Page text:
Mitt Romney Is Like Bloomingdale's, Bobby Jindal Is Like Your Corner Boutique

Mike Murphy, college dropout, Republican strategist, screenwriter, and NBC political commentator
Mike Murphy, college dropout, Republican strategist, screenwriter, and NBC political commentator Photograph by Michael Calas/Revolution Agency

How will the field of presidential candidates take shape this year?
We used to call it the invisible primary. Even though we consider 2016 the election year, a lot of the political activity happens in 2015. What’s happened now, with the explosion in what I call the process press, the Politicos, etc.—not to mention cable news networks—is the invisible primary has become incredibly visible. But 2015 is the year in which you try to raise a lot of money, build a national finance committee, and start to actually engage primary voters.

What size bankroll do you need to be a legitimate candidate?
In the old days you used to say that you’ve got to have $25 million raised by Jan. 15 of election year. It was always kind of a phony yardstick. What I care about is cash in the bank on Jan. 1, 2016.

So what’s the range?
I think you’ve got to be in the double-digit millions. You’ve got a long, dry year where you can spend a lot of money talking to voters who aren’t engaged yet or who are happy to change their opinion from one candidate to another, and you can sink a huge cost into organizational stuff and have very little to show for it if you’re not careful. 2015 is a dangerous and difficult time for the dark-horse candidates, who can go broke trying to break through. Though it’s also a dangerous time for the front-runners, because they can stumble and be perceived to have a narrative of going from strong to weak.

Let’s talk about some potential candidates, starting with Hillary Clinton. What’s her task in 2015?
Her issue is going to be fending off criticism from the activist left, which is very strong in her party. Will it manifest itself in a challenger who will force her to go out and spend time and money crushing the insurrection in the party?

Like Elizabeth Warren, for instance?
She keeps saying she’s not running, but she keeps saying it in places like New Hampshire and Iowa. If she runs, she would have a huge boomlet when she starts. The second look would be the issue for her. She should have her ideological content ready to go, so after the excitement she’s got the beef to say, “Here’s the difference between Hillary Clinton and myself on the issues you care about.”

What about the Republicans? Let’s start with Rand Paul.
Rand Paul has had some success organizing a nontraditional coalition. The question is, can he break through a ceiling and get votes outside of the libertarian and younger activist base that he’s built? Are they going to run a 10 percent better version of his dad’s campaign and get 10 percent more delegates, or are they going to find a wider formula to actually be competitive for the real nomination?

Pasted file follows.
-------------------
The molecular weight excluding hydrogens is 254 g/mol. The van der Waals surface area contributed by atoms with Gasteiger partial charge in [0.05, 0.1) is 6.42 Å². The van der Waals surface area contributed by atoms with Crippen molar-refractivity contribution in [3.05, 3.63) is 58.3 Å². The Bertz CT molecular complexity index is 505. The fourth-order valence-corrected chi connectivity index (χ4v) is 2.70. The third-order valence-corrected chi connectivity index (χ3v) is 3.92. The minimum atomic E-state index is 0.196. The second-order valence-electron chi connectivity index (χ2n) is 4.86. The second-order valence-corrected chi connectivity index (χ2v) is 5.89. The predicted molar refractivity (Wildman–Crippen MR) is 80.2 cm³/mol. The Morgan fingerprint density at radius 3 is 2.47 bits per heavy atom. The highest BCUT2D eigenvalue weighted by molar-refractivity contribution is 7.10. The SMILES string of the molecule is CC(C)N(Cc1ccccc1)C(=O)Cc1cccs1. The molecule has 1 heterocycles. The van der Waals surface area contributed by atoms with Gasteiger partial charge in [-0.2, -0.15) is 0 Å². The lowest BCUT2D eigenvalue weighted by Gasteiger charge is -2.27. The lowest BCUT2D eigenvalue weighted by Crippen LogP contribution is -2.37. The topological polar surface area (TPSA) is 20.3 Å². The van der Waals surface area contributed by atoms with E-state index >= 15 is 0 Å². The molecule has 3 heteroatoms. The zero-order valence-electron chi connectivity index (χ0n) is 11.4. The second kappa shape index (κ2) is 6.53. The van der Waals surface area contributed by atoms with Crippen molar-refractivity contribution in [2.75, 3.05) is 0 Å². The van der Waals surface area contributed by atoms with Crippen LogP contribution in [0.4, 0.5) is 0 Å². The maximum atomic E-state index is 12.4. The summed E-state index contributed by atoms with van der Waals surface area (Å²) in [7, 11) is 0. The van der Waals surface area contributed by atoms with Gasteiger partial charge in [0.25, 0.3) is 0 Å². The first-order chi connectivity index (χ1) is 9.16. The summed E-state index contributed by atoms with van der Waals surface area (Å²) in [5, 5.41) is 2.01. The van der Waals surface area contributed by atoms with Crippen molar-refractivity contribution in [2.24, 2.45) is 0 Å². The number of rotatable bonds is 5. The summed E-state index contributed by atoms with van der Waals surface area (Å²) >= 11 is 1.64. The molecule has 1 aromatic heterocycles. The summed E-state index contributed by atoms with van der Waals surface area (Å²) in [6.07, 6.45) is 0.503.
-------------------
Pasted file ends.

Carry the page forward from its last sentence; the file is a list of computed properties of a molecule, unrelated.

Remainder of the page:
Chris Christie?
Christie has the advantage of being somewhat famous, so what they’ve got to figure out are the obstacles to performing outside of his region. Other than New Hampshire, there’s not a big Northeastern voice in the primary system at the beginning. So how does he sell in the South?

Mitt Romney?
I think he can afford to wait, particularly to see what Governor Bush does. But if he decides to run, then how does he build a campaign that could start late and accelerate quickly? Because he doesn’t have to do the preliminary stuff.

Speaking of Jeb Bush …
Well, I advise him, so we’re kind of tight-lipped about it. But he’s well-known and well-liked in the party, so some of the preliminaries a lesser-known candidate like Bobby Jindal has to go through I don’t think he’d have to go through. You have an advantage if you’re a Romney or a Jeb. You will attract a lot of financial support and a lot of voter interest the minute you announce. You want to be sure you’re mechanically ready to service all that interest, that when people want to sign up you have a mechanism to enlist them and put them to work. It’s like opening a very big department store vs. opening a niche store. It’s just an organizational task.

And what about Jindal?
You’re not going to have that tidal wave of organic initial support, so you’ve got to go out and earn it bit by bit, and you have to pick your shots. You have to say, “Where do I break through? Where do I get attention? How do I get media?” He could get earned media by walking a tightrope between two skyscrapers, but that doesn’t help you get elected president. So I think you try to compete on policy ideas, you try to perform well at forums, you look for little process bumps for the media to kind of get overexcited about. Or you get a few key early endorsements, and then Sunday talk shows start talking about you and say, “Oh, that Jindal’s doing a good job of organizing Dubuque, a key swing area of the Iowa caucus.” Then you go to donors with that.

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